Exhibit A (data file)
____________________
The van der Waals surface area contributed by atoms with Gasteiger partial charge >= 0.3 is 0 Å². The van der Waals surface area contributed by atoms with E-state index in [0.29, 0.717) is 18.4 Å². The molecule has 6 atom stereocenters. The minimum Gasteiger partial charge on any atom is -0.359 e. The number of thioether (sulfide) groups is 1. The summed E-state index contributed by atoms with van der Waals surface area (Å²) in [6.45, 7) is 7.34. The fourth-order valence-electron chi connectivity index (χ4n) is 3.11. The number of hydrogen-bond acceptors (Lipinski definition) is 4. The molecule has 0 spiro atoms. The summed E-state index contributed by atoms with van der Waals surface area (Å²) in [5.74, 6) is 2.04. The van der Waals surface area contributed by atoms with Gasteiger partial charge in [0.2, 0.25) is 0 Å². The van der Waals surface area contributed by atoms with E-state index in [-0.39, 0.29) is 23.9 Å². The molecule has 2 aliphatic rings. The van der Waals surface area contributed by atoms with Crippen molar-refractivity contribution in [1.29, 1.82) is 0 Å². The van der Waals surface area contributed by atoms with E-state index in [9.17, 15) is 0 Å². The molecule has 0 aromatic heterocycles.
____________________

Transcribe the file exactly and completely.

The van der Waals surface area contributed by atoms with Gasteiger partial charge >= 0.3 is 0 Å². The van der Waals surface area contributed by atoms with E-state index in [0.29, 0.717) is 18.4 Å². The molecule has 6 atom stereocenters. The minimum Gasteiger partial charge on any atom is -0.359 e. The number of thioether (sulfide) groups is 1. The summed E-state index contributed by atoms with van der Waals surface area (Å²) in [6.45, 7) is 7.34. The fourth-order valence-electron chi connectivity index (χ4n) is 3.11. The number of hydrogen-bond acceptors (Lipinski definition) is 4. The molecule has 0 spiro atoms. The summed E-state index contributed by atoms with van der Waals surface area (Å²) in [5.74, 6) is 2.04. The van der Waals surface area contributed by atoms with Gasteiger partial charge in [0.2, 0.25) is 0 Å². The van der Waals surface area contributed by atoms with E-state index in [-0.39, 0.29) is 23.9 Å². The molecule has 2 aliphatic rings. The van der Waals surface area contributed by atoms with Crippen molar-refractivity contribution in [1.29, 1.82) is 0 Å². The van der Waals surface area contributed by atoms with E-state index in [9.17, 15) is 0 Å². The molecule has 0 aromatic heterocycles.